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India – New adoption guidelines are being slyly used to beat the legacy of Mother Teresa

Be fair To The Sisters
This narrative has developed in a strange way . New guidelines for adoption have been issued by the ministry of women and child development. But suddenly , thanks primarily to some insensitive and thoughtless comments at a press conference in Delhi, the issue has become one of an attack on the Missionaries of Charity (MoC).Women and child development minister Maneka Gandhi has accused MoC, an order founded by Mother Teresa, of sending children abroad or to Christian homes ­ without offering any proof.

As a resident of Kolkata, home of MoC, and as an individual who has been fortunate to have known Mother Teresa and seen her work and that of her Sisters at close quarters, i am left aghast.

A group of selfless workers, whose mission extends to 139 countries, is being mocked and insulted. The laws relating to adoption are being misrepresented. And are we just supposed to watch?
Adoption has formed a tiny part of the work of MoC, which has hitherto run 19 orphanages and adoption centres in the country . Its efforts are devoted to caring for the infirm and the dispossessed, whether ageing people, unwed mothers or abandoned children. To give such human beings dignity has been MoC’s ethos.

The abandoned and the poor Mother Teresa brought to her centres, sometimes tending for them personally and always free of charge, belonged to a variety of communities. There was no question of prioritising Christians.

The idea of abandoned children being adopted by childless couples to complete a family appealed to Mother Teresa. As such adoption became part of MoC’s mandate.

Numbers involved are tiny . There are 20 million destitute children in India, but in 2014-15 just over 4,000 got adopted ­ 3,988 within India and 372 by parents abroad. According to the Central Adoption Resource Authority of the women and child development ministry , only 0.04% of abandoned children in India are adopted through officially recognised agencies.

While facilitating adoption, Mother Teresa formulated her unwritten guidelines, followed by MoC even after her passing. For instance, children were only adopted by couples comprising a husband and a wife. The combined age of the couple could not be more than 100 years.Once the couple established their credentials, they were given a child for adoption.If they rejected the child, that was it.Engagement with MoC was over.

No choice was offered to the prospective parents ­ they couldn’t choose gender or physical features. Mother Teresa was clear that she was helping nurture a family , not marketing a commodity . When a child enters a mother’s womb, there is no room for the parents to choose his or her sex or physical attributes. Mother felt the same needed to be done for adoption. In recent weeks, MoC has begun to voluntarily shut down its adoption centres and unilaterally applied to the government for de-recognition. It has done so of its free will because, as it has said in a release, “complying with all the provisions“ of the Guidelines Governing Adoption of Children, 2015, issued by the ministry , “would have been difficult for us“.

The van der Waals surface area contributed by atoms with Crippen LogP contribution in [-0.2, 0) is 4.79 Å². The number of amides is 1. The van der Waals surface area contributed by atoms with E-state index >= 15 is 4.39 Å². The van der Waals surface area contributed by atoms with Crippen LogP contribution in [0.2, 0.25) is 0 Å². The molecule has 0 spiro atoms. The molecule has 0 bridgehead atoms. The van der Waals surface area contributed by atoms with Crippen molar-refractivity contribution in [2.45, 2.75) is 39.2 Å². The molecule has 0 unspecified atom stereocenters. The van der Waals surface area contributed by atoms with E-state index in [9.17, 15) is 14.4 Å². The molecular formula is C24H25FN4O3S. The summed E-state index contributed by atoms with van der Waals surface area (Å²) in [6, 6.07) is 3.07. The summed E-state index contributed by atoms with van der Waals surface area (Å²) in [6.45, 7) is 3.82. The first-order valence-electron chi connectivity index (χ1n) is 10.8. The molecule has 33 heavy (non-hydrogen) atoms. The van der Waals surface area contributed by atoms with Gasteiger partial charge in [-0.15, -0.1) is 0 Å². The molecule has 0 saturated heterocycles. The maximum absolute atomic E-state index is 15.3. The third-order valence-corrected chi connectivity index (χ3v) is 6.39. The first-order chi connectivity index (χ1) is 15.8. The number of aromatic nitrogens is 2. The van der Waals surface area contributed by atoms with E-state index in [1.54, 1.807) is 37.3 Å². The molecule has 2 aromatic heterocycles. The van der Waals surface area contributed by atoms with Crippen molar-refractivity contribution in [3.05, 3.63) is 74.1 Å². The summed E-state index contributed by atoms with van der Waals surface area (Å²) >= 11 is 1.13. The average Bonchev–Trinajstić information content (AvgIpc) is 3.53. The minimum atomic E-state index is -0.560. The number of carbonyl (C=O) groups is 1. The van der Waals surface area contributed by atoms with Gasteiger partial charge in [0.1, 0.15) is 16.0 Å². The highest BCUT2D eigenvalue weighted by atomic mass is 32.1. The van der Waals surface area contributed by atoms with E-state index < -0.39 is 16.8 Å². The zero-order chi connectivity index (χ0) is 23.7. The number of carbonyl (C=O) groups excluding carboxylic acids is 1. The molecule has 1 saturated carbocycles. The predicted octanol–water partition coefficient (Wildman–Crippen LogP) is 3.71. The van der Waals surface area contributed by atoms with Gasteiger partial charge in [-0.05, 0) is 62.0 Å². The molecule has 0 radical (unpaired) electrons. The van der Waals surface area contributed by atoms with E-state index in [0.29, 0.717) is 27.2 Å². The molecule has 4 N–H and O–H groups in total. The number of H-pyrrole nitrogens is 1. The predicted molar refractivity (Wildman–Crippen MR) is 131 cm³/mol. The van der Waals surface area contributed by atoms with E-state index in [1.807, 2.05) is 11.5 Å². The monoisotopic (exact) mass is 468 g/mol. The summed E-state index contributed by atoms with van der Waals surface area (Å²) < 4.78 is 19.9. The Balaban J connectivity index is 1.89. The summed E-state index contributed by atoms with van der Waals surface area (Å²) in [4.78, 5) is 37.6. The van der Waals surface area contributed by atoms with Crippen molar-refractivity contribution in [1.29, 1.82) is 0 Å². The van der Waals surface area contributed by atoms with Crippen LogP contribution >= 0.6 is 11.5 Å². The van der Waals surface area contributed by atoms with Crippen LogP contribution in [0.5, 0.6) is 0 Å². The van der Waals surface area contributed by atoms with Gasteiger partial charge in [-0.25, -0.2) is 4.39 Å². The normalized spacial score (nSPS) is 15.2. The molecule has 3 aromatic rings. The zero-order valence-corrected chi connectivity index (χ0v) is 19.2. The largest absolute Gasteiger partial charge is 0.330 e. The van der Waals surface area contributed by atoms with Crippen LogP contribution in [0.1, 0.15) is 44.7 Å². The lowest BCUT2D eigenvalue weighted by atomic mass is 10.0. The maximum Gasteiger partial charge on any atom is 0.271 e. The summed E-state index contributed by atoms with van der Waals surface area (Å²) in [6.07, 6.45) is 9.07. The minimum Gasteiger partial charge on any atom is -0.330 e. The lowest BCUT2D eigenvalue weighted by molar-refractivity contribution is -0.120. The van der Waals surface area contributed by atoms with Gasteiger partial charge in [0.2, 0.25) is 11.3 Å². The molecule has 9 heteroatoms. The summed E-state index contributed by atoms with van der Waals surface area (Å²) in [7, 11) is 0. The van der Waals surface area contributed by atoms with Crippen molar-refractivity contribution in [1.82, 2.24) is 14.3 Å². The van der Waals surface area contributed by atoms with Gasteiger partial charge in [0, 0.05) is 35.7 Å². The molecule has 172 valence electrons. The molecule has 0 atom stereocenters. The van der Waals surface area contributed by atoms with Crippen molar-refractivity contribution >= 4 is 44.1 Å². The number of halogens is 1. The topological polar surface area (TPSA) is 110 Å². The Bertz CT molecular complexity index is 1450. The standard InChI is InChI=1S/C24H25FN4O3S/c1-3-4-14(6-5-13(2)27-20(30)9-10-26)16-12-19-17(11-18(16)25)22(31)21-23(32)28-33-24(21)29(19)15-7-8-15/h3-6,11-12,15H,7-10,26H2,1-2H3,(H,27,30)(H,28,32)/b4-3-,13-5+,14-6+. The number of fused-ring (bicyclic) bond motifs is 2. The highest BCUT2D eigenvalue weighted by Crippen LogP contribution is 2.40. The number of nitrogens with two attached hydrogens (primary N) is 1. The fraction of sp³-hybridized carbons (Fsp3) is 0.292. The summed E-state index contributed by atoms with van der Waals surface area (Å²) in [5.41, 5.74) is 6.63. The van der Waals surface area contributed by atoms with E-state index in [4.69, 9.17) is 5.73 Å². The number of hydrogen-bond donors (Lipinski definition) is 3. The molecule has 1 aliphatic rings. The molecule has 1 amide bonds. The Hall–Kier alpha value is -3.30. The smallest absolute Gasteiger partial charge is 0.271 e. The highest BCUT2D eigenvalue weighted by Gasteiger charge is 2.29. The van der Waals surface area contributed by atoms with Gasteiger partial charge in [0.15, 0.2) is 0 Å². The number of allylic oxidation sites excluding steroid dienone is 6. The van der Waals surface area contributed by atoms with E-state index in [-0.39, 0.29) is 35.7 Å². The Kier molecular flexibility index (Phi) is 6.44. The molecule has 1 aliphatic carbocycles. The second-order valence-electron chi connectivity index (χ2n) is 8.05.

The sequence is important, because in the past week the ministry has publicly rebuked MoC and threatened its adoption centres with derecognition.This is petty grandstanding, as MoC has already decided to opt out of adoption facilitation and has conveyed this to the government.

Why has MoC found it “difficult“ to comply with the new guidelines, which update the guidelines of 2011? Government sources are giving the impression of “modern“ and “secular“ guidelines being rejected by “bigots“ at MoC. The sly message is MoC does not want to give children to non-Christians, or to single parents ­ and the guidelines are progressive in this nature.

The facts are otherwise. I personally know dozens of families, mostly Hindu, who have been blessed with a child from MoC. The vast majority of MoC adoptions have been to Hindu parents, but that is beside the point.

Actually , the new guidelines are largely aimed at increasing efficiency ­ allowing for a consolidated national waiting list of eligible parents and available children; putting up forms online; having forms available in local languages rather than just English.

But apart from that changes are cosmetic. Those who claim single parents are being allowed to adopt only now are wrong. This has been happening for some years. The movie star Sushmita Sen is a well-known single parent.

On its part, MoC is not against the right of single people to adopt, but argues the needs of married and childless couples need to be met first, and gives preference to them. This is its belief and is a valid position in a society marked by unity in diversity .

Also untenable for MoC is the provision in the new guidelines that allows prospective parents to choose from up to six children. In the case of NRIs, OCIs and foreigner adoptive parents, there is a choice from up to two children. MoC finds this rule abhorrent and, as a conscientious objector, has simply walked away . That is all there is to the story.

So why are some people using it as a stick to beat the legacy of Mother Teresa?

The writer is Trinamool Congress Parliamentary Party Leader (Rajya Sabha)

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